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Executing Digital Banking Transformation with Fintech Partnerships

by Jim Marous

Financial institutions are increasingly partnering with fintech firms and third-party solution providers to modernize digital banking experiences. These collaborations improve the speed and scale of innovation, often replacing core providers and saving money compared to creating solutions internally.

The top strategic priority in banking transformation continues to be improving the digital banking experience for current and prospective customers. There is an increased focus on efficiently opening and onboarding new relationships, deploying data-driven personalized communication, and creating new digital banking products and services.

These third-party partnerships can take on several forms, including:

  • Operational technology partnerships. Third-party technology to improve efficiency and effectiveness. These arrangements can transform processes such as new account opening or loan origination.
  • Customer-oriented partnerships. Collaboration to enhance customer-facing aspects of their business, with the banks or credit unions continuing to interact directly with their customers. Customer-oriented partnerships can also improve agility in serving customers.
  • Front-end banking partnerships. Combining a bank’s infrastructure with technology developed by a fintech or other third-party provider, with the partner organization interacting directly with the end customer in the delivery of banking products and services. These partnerships offer the opportunity to reach new or broader customer segments.According to research from the Digital Banking Report, 56% of financial institutions are already meeting customers’ digital banking needs through collaboration with fintech firms and other third-party solution providers. These collaborations increase the speed and scale of innovation, reset business models, and make traditional financial services organizations more future-ready.Third-Party Collaboration Objectives VaryConsumers want financial institution partners that can simplify their lives in a personalized and seamless manner. Many banks and credit unions have found it difficult to deliver a consumer experience that replicates those offered by fintech and big tech firms due to product and data silos, outdated infrastructure, and a risk-averse culture.This has created an opportunity for partnering with startups and other third-party solution providers that can leverage data, modern technology, and an agile mindset to assist legacy financial institutions in delivering enhanced experiences.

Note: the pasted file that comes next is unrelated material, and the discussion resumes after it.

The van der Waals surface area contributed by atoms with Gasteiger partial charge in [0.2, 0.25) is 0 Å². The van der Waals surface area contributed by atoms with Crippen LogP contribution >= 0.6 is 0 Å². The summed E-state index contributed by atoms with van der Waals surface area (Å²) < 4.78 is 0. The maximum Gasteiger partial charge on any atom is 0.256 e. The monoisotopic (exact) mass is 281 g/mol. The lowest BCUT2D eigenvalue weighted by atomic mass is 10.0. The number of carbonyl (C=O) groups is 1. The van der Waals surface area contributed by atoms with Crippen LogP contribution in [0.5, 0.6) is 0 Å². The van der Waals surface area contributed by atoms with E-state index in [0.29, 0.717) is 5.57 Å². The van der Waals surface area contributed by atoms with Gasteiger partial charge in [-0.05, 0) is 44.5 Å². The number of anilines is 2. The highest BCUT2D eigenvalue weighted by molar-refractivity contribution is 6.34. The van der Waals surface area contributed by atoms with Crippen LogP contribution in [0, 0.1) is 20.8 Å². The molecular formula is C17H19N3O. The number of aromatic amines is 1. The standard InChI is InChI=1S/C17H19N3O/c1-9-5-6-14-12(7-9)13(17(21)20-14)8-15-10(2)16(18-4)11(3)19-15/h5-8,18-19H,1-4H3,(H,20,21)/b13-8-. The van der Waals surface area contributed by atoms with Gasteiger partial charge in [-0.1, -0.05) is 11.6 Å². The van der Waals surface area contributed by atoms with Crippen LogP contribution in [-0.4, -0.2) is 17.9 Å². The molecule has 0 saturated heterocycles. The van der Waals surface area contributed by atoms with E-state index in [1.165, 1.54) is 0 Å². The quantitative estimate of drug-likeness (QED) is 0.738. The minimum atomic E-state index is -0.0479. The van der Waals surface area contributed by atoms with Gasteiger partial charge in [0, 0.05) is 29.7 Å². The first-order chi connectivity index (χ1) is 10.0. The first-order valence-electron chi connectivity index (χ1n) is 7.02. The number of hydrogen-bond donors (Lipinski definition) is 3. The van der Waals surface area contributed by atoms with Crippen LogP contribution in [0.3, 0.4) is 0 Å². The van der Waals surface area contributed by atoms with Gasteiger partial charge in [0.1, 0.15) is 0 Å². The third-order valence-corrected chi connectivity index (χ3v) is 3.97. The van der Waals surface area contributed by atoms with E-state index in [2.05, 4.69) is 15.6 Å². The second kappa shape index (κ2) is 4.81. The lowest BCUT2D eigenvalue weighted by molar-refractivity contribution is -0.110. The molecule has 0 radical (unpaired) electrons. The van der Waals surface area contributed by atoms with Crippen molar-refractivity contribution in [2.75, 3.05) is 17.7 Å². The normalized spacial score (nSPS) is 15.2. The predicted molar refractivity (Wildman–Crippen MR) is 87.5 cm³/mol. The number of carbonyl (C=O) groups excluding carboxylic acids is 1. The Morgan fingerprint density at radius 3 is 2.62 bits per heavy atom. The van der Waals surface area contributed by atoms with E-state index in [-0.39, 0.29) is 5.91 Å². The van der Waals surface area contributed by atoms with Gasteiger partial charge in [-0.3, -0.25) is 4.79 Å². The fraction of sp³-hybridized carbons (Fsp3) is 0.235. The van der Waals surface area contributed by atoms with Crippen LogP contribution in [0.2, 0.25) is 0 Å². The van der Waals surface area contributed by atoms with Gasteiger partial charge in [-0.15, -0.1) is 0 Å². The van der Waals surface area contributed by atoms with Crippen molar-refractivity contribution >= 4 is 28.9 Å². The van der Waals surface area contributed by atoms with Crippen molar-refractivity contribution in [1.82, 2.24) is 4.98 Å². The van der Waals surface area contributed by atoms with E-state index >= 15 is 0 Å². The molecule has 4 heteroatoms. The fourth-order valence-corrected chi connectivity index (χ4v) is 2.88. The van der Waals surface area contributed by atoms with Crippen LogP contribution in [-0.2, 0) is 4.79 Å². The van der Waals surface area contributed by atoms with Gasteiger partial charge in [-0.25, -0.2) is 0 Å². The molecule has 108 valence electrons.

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The most frequent solutions where third-party partnerships are occurring revolve around building unified digital platforms (49%), fraud management (40%), digital account opening and onboarding (39%) and digital lending solutions (37%). There is also a focus on collaborating with third-party solution providers for leveraging data and analytics for improved marketing communication and recommendations (33%).

Each partnership or collaboration presents its own opportunities and challenges, and an organization’s commitment to innovation is an important foundation for growth and success. Banks and credit unions must understand the objectives of the potential collaboration, with solid buy-in from senior management and division leaders. Ultimately, legacy financial institutions must try to eliminate outdated bank processes and ensure that information can flow across systems in real-time.

The majority of financial services leaders believe that some sort of partnerships or collaborations will be needed to move forward successfully. Only 19% of global financial services executives stated they were using their core system providers exclusively for modernizing their technology and digital banking capabilities. Conversely, 37% stated they utilized core providers for at least 75% of new technology deployments, with 44% relying on third-party or fintech collaborations whenever possible.

Important factors to consider in collaborations include financial dependencies, brand and reputational aspects, responsibilities of each party, operational dependencies, and the level of involvement from management. Key challenges include cultural gaps, getting the back-office “ready” for integration of new solutions, and scaling from a technological perspective.

The Future of Collaborative Innovation

The increasing expectations of consumers and the rapid digitization of banking will continue to drive collaboration between fintech firms, incumbent financial institutions, and third-party solutions providers. We will see more collaborative relationships, against a context of continued change and innovation, replacing the traditional bilateral partnerships.

Turbocharging this collaborative innovation will be the increasing use of Application Programming Interfaces (APIs) that enable the sharing and co-creation of solutions between banks and third-party providers. These collaborations will enable banks, fintech firms, and other non-traditional providers to explore alternative products, methods of service delivery, and even revenue models, while providing a vastly improved and seamless experience for the customer.

NFM Publishing Team
NFM Publishing Team
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